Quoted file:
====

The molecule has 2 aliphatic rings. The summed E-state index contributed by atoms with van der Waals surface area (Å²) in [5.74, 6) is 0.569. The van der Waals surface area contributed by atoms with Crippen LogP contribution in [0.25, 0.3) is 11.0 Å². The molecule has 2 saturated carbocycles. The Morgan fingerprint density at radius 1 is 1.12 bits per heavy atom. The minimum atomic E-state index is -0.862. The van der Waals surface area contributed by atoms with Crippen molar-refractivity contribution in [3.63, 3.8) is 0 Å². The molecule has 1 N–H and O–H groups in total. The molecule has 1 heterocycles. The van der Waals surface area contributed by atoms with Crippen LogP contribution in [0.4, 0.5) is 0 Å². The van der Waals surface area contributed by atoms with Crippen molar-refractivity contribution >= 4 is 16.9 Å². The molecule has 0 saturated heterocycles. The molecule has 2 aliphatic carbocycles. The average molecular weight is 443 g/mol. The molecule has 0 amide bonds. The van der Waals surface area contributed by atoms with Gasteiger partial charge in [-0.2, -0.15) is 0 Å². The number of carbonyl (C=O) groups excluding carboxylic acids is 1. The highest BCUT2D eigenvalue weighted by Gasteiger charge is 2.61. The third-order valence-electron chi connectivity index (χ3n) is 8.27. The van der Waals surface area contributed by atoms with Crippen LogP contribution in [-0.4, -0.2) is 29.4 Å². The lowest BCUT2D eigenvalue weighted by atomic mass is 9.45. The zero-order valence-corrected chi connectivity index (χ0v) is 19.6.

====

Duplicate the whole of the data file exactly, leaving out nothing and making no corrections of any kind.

The molecule has 2 aliphatic rings. The summed E-state index contributed by atoms with van der Waals surface area (Å²) in [5.74, 6) is 0.569. The van der Waals surface area contributed by atoms with Crippen LogP contribution in [0.25, 0.3) is 11.0 Å². The molecule has 2 saturated carbocycles. The Morgan fingerprint density at radius 1 is 1.12 bits per heavy atom. The minimum atomic E-state index is -0.862. The van der Waals surface area contributed by atoms with Crippen molar-refractivity contribution in [3.63, 3.8) is 0 Å². The molecule has 1 N–H and O–H groups in total. The molecule has 1 heterocycles. The van der Waals surface area contributed by atoms with Crippen LogP contribution in [0.4, 0.5) is 0 Å². The van der Waals surface area contributed by atoms with Crippen molar-refractivity contribution >= 4 is 16.9 Å². The molecule has 0 saturated heterocycles. The molecule has 2 aliphatic carbocycles. The average molecular weight is 443 g/mol. The molecule has 0 amide bonds. The van der Waals surface area contributed by atoms with Gasteiger partial charge in [-0.2, -0.15) is 0 Å². The number of carbonyl (C=O) groups excluding carboxylic acids is 1. The highest BCUT2D eigenvalue weighted by Gasteiger charge is 2.61. The third-order valence-electron chi connectivity index (χ3n) is 8.27. The van der Waals surface area contributed by atoms with Crippen LogP contribution in [-0.4, -0.2) is 29.4 Å². The lowest BCUT2D eigenvalue weighted by atomic mass is 9.45. The zero-order valence-corrected chi connectivity index (χ0v) is 19.6.